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I was reading this post While or Tail Recursion in F#, what to use when? were several people say that the 'functional way' of doing things is by using maps/folds and higher order functions instead of recursing and looping.

I have this function that returns the item at position x in a list:

let rec getPos l c =  if c = 0 then List.head l else getPos (List.tail l) (c - 1)

how can it be converted to be more functional?

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5 Answers 5

up vote 5 down vote accepted

This is a primitive list function (also known as List.nth).

It is okay to use recursion, especially when creating the basic building blocks. Although it would be nicer with pattern matching instead of if-else, like this:

let rec getPos l c =
   match l with
   | h::_ when c = 0 -> h
   | _::t -> getPos t (c-1)
   | [] -> failwith "list too short"

It is possible to express this function with List.fold, however the result is less clear than the recursive version.

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Nice, but I'd rather do ´| h::[] -> h´ for the first match condition –  Robert Jeppesen Sep 14 '11 at 13:41

Your definition is already pretty functional since it uses a tail-recursive function instead of an imperative loop construct. However, it also looks like something a Scheme programmer might have written because you're using head and tail.

I suspect you're really asking how to write it in a more idiomatic ML style. The answer is to use pattern matching:

let rec getPos list n =
    match list with
    | hd::tl ->
        if n = 0 then hd
        else getPos tl (n - 1)
    | [] -> failWith "Index out of range."

The recursion on the structure of the list is now revealed in the code. You also get a warning if the pattern matching is non-exhaustive so you're forced to deal with the index too big error.

You're right that functional programming also encourages the use of combinators like map or fold (so called points-free style). But too much of it just leads to unreadable code. I don't think it's warranted in this case.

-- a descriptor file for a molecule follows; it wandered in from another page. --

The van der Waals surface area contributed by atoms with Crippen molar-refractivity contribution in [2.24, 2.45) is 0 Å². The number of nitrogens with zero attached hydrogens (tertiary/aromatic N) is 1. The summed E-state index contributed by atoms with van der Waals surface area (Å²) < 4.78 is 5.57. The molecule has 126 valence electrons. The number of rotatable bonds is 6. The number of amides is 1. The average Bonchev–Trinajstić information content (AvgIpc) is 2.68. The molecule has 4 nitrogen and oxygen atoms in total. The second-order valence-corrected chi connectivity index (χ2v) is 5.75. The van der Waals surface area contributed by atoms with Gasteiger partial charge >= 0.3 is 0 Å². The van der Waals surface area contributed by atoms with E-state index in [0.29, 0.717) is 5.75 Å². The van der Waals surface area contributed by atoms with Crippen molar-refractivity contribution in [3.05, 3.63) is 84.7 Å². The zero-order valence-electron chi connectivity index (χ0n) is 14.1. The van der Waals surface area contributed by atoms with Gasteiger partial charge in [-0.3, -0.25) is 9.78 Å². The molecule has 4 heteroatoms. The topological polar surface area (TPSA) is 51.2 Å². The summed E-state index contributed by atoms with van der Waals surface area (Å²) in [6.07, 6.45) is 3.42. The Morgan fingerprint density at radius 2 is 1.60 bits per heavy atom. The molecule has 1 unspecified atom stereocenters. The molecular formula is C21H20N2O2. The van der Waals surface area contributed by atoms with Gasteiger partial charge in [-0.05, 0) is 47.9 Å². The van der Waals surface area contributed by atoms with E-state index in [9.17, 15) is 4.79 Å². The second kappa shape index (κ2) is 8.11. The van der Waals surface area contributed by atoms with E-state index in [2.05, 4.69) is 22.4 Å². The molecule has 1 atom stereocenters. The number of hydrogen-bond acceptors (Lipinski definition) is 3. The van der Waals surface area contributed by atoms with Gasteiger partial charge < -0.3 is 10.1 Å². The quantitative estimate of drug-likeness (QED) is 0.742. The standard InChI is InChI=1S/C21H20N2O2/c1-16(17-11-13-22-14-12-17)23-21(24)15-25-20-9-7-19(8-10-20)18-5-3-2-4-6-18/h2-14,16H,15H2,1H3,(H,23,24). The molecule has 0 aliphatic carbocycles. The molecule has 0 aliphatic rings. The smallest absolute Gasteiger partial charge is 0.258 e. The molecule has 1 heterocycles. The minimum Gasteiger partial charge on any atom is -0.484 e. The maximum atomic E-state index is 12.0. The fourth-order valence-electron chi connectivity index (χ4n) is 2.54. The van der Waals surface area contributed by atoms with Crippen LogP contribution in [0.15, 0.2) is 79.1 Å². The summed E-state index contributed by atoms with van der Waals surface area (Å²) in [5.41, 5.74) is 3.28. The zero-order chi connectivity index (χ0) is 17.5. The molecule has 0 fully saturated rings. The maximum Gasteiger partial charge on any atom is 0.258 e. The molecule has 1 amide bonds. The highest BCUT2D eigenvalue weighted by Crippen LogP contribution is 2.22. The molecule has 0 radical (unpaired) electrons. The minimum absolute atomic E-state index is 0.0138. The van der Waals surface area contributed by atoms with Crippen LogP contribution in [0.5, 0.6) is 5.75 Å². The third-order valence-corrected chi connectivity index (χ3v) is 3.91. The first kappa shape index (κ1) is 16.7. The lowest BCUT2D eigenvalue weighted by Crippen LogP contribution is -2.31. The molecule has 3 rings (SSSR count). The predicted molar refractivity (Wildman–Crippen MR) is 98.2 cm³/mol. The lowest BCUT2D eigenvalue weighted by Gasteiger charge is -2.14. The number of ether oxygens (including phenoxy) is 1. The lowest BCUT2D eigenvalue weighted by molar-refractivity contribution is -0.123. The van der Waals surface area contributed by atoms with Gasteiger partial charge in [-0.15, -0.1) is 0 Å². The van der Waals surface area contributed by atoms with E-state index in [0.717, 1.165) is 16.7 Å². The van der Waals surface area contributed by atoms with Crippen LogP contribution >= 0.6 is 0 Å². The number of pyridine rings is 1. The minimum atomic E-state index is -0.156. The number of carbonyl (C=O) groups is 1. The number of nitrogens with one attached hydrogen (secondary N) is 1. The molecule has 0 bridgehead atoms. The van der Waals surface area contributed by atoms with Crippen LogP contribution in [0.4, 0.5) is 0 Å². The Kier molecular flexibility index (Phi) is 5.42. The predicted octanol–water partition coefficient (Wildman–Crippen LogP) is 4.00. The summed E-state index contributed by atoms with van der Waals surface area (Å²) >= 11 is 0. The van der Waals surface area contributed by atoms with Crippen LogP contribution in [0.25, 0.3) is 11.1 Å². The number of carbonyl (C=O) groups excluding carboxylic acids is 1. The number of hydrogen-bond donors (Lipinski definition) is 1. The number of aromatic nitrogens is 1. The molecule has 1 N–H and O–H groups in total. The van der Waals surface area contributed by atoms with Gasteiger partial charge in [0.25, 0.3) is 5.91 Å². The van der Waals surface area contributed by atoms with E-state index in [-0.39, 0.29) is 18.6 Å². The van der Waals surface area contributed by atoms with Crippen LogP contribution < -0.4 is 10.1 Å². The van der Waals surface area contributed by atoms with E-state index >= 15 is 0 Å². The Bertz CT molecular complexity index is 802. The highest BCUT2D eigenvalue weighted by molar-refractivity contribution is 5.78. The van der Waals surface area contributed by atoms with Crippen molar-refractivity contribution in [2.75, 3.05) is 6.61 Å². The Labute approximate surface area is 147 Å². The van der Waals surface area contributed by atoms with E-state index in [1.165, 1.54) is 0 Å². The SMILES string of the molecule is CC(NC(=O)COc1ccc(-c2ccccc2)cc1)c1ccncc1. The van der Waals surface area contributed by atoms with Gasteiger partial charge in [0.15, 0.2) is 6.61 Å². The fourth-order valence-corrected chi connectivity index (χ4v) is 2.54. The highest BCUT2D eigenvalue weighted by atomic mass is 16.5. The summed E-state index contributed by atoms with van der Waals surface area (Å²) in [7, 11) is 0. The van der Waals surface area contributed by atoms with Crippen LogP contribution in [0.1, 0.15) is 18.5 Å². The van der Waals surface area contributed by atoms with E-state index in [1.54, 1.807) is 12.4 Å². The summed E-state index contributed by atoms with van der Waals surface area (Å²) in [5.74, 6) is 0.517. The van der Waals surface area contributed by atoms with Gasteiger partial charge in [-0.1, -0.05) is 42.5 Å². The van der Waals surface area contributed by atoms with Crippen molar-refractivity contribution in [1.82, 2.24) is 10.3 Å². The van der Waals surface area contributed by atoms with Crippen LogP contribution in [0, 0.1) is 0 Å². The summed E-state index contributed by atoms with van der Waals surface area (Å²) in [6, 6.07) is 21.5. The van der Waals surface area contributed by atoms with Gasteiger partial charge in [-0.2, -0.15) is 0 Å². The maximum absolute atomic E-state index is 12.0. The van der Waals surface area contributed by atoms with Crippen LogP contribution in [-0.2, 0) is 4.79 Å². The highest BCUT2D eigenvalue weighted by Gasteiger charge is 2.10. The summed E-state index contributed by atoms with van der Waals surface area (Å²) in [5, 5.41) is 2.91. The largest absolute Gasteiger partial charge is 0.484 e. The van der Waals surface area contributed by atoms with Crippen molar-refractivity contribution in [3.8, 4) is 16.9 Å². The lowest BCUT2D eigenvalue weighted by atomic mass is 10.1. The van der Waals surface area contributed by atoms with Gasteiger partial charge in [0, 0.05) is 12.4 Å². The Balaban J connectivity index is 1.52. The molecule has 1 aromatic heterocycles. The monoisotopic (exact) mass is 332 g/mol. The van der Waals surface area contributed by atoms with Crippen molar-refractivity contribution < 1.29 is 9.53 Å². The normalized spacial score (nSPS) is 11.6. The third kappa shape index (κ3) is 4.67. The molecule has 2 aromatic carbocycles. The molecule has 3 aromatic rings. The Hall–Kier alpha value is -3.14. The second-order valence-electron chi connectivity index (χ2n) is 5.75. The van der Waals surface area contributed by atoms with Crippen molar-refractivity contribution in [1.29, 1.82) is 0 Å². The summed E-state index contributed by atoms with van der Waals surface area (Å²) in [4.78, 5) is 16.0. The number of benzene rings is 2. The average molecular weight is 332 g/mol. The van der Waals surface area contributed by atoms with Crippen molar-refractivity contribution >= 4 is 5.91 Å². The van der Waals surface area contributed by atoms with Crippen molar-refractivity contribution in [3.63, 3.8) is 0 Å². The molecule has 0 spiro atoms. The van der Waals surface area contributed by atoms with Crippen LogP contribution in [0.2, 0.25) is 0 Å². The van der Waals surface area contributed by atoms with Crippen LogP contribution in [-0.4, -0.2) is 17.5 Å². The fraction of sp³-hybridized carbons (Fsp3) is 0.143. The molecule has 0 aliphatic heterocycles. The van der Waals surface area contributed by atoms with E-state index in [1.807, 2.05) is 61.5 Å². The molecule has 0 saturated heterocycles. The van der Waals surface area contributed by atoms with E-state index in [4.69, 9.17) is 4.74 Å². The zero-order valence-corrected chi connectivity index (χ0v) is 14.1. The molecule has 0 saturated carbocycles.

Of course, Benjol is right, in practice you would just write mylist.[n].

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If you'd like to use high-order functions for this, you could do:

let nth n = Seq.take (n+1) >> Seq.fold (fun _ x -> Some x) None

let nth n = Seq.take (n+1) >> Seq.reduce (fun _ x -> x)

But the idea is really to have basic constructions and combine them build whatever you want. Getting the nth element of a sequence is clearly a basic block that you should use. If you want the nth item, as Benjol mentioned, do myList.[n].

For building basic constructions, there's nothing wrong to use recursion or mutable loops (and often, you have to do it this way).

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I'm not sure what you mean by more functional.

Are you rolling this yourself as a learning exercise?

If not, you could just try this:

> let mylist = [1;2;3;4];;
> let n = 2;;
> mylist.[n];;
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Not as a practical solution, but as an exercise, here is one of the ways to express nth via foldr or, in F# terms, List.foldBack:

let myNth n xs =
    let step e f = function |0 -> e |n -> f (n-1)
    let error _ = failwith "List is too short"
    List.foldBack step xs error n
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